So which cooking oil is healthiest?

Studies have shown time and time again that people who follow the Mediterranean-style diet have a lower rate of heart disease. Olive oil, which is approximately 76% monounsaturated, is a key component in the Mediterranean diet, which has been shown to significantly reduce the risk of heart disease.

A recent trial (PREDIMED) also looked at a low-fat diet compared to a Mediterranean diet supplemented with olive oil or nuts and found an approximate 30% decrease in cardiovascular events over 4.8 years for those following a Mediterranean diet, despite the increased fat intake.

In my clinical practice, I recommend choosing an oil or fat that is high in monounsaturated or saturated lipid (preferably more than 60% for one or the other and more than 80% for the two combined) and low in polyunsaturated fat (less than 20%).

Type of oil/fat

Polyunsaturated (%)

Monounsaturated (%)

Saturated (%)

Coconut oil












Goose fat




Olive oil




Corn oil




Sunflower oil




Sesame oil




Rapeseed Oil




how to cooking with oil

5 Top Tips for Cooking with Oil

No matter the source of fat, the fact still remains that fat is still very calorie dense. Like anything, over-eating fat will lead to weight gain if the calories you eat exceed the calories you burn.

Here are some practical tips to keep in mind when making your oil/fat choices.

1. Fry Less!

This is particularly linked to frying at a high temperature. If you are frying, minimise the amount of oil you use and take steps to remove the oil from the outside of the fried food – even with a paper towel for example.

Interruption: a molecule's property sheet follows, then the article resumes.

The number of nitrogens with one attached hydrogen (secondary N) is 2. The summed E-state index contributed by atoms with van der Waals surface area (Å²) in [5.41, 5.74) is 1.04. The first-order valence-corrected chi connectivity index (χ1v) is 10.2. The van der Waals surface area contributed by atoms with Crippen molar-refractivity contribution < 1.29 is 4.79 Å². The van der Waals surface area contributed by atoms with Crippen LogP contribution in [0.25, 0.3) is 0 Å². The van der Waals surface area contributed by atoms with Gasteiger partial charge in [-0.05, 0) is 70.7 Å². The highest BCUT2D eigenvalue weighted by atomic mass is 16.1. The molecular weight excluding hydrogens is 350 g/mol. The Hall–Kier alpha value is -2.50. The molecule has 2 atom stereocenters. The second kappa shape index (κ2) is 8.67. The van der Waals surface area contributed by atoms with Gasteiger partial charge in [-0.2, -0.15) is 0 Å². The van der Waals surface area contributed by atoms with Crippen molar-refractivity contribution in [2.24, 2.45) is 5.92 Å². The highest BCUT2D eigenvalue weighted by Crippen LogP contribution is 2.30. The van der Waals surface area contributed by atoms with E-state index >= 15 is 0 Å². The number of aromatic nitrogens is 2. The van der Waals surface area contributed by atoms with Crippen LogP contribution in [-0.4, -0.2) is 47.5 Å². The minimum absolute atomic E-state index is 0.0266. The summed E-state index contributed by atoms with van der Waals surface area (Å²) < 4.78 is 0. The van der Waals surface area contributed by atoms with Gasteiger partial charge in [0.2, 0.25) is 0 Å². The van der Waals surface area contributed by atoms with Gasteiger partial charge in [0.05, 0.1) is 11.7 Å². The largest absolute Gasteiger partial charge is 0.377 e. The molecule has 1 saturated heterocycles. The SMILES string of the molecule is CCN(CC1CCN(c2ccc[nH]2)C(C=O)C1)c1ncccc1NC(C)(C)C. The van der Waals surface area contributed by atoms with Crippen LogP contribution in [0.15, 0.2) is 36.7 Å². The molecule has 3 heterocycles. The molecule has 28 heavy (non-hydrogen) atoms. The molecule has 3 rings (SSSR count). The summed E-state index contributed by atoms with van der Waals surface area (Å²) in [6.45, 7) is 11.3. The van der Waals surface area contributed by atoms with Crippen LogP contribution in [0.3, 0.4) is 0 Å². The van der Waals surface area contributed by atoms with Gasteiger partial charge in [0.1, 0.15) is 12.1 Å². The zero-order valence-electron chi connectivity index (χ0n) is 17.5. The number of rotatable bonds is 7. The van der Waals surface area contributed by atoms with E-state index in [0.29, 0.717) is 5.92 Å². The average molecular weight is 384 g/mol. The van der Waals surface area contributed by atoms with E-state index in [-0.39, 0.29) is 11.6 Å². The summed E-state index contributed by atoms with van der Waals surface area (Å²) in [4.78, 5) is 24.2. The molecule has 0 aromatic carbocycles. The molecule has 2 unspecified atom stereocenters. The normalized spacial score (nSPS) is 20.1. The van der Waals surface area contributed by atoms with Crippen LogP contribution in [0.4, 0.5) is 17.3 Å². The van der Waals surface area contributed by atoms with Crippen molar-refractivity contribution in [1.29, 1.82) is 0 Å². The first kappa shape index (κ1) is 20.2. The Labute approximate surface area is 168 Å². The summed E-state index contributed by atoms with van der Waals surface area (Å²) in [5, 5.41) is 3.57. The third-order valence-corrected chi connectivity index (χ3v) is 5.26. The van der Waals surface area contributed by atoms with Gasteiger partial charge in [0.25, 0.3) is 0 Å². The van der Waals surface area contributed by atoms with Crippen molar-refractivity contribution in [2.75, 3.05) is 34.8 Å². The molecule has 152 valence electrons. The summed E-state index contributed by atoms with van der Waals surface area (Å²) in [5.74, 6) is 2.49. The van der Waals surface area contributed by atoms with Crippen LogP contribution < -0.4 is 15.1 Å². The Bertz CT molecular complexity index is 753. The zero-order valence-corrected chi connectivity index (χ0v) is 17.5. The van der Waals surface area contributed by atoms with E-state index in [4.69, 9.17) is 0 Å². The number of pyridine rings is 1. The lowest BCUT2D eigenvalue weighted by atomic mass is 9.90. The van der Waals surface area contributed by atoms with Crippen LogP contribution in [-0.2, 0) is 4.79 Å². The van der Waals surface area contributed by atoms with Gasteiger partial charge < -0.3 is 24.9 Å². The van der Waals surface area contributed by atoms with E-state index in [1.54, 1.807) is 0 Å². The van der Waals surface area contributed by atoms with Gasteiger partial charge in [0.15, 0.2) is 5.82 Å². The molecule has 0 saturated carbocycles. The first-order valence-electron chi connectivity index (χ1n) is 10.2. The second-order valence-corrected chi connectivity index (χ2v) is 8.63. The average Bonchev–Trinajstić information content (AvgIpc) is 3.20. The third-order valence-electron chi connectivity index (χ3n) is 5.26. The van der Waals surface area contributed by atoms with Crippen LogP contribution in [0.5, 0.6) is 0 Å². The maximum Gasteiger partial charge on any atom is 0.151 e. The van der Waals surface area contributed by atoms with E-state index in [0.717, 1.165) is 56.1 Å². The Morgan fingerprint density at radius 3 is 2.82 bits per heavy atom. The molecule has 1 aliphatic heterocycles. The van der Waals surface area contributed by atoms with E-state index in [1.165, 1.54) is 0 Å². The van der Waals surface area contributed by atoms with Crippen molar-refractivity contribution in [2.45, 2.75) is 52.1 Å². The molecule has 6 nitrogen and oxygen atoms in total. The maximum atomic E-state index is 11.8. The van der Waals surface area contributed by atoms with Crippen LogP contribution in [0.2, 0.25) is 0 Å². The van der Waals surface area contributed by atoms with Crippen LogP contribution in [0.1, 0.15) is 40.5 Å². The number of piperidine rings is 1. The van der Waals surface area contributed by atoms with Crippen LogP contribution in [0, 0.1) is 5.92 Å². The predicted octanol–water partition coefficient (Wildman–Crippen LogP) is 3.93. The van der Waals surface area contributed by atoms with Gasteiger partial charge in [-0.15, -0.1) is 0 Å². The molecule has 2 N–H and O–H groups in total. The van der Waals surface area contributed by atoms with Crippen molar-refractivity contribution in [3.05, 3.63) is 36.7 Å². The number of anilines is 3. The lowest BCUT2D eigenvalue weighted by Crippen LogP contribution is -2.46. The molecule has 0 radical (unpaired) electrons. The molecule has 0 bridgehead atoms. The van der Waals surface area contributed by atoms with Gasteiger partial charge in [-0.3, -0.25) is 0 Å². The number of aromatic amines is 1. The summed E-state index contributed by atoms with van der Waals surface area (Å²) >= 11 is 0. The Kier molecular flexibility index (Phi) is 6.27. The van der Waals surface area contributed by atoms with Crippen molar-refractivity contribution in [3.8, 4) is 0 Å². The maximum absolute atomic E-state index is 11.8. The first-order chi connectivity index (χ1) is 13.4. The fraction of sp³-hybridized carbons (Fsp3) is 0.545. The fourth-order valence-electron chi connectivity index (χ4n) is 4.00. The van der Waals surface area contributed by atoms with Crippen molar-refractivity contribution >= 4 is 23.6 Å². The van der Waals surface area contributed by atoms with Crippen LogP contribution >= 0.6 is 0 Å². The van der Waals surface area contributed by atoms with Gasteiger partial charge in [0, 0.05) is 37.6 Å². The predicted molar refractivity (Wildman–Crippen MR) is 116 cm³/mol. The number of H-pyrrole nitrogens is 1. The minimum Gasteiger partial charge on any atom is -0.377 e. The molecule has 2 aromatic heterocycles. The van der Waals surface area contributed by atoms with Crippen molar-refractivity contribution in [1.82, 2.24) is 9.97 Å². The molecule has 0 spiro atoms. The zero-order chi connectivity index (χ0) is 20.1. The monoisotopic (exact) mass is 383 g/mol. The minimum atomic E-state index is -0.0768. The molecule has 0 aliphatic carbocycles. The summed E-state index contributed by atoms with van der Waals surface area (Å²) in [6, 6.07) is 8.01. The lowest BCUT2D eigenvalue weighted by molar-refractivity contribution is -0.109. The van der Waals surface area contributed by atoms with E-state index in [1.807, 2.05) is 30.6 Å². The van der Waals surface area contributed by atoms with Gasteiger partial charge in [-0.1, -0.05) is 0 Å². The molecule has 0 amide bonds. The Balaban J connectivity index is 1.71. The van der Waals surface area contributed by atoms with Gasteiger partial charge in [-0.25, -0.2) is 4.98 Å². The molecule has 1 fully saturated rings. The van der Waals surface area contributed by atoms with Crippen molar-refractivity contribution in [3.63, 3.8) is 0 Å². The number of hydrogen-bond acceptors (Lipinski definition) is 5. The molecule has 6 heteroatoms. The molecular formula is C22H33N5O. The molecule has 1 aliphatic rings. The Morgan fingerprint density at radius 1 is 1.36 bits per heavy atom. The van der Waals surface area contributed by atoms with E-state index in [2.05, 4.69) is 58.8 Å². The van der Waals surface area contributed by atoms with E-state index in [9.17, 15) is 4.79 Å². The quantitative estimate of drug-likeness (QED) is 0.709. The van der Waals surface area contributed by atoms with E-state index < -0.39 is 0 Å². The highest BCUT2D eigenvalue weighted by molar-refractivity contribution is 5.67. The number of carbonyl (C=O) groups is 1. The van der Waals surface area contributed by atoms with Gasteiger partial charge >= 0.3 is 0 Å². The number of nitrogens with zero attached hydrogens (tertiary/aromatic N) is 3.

2. Keep up the variety

Don’t make a pact with any certain oil. As with many dietary recommendations variety is the key. My kitchen fat and oil staples include extra virgin olive oil, unrefined avocado oil, unrefined coconut oil and butter.

3. Reduce aldehyde production

Choose unrefined oils and fats, as well as fats that are that have a higher proportion of monounsaturated or saturated fats.

4. Store well

Keep your oils out the light in a cupboard and definitely don’t re-use them again

5. Keep the bigger picture in mind - always

Think of foods and dietary patterns as a whole to fully understand their implications for human health and prevention of disease. Reducing your risk of cardiovascular disease and other chronic diseases depends on many factors such as body shape, lifestyle habits, stress management, sleep routine and what your overall diet looks like. Choosing the right oils and fats should be part of a healthy diet and lifestyle.


  1. Thomas B & Bishop J (eds) and The British Dietetic Association (2007). Manual of Dietetic Practice. Fourth Edition. Oxford: Blackwell Publishing.
  2. Smoking points of oils on Wikipedia
  3. Refining of Oils
  4. Gershuni V. Saturated Fat: Part of a Health Diet. Gastroenterology, Critical Care and Lifestyle Medicine. 10.1007/s13668-018-0238
  5. Webb, F, Whitney W, Sizer F, Whitney E. 2011. Nutrition: concepts and controversies
  6. Hooper L et al. 2011. Reduction in saturated fat intake for cardiovascular disease. Cochrane Database of Systematic Reviews
  7. Ramsden CE, et al. Re-evaluation of the traditional diet-heart hypothesis: analysis of recovered data from Minnesota coronary experiment (1968-73). BMJ. 2016;353:i1246.
  8. Felton CV, Crook D, Davies MJ, Oliver MF. Dietary polyunsaturated fatty acids and composition of human aortic plaques. Lancet. 1994;344:1195–6.
  9. De Souza RJ et al. Intake of saturated and transfats unsaturated fatty acids and risk of all-cause mortality, cardiovascular disease, and type 2 diabetes; systematic review and meta-analysis of observational studies: BMJ 2015: 351;h3978
  10. Bishop K. Everything you need to know about storing oils/fats. Preparedness Pro website.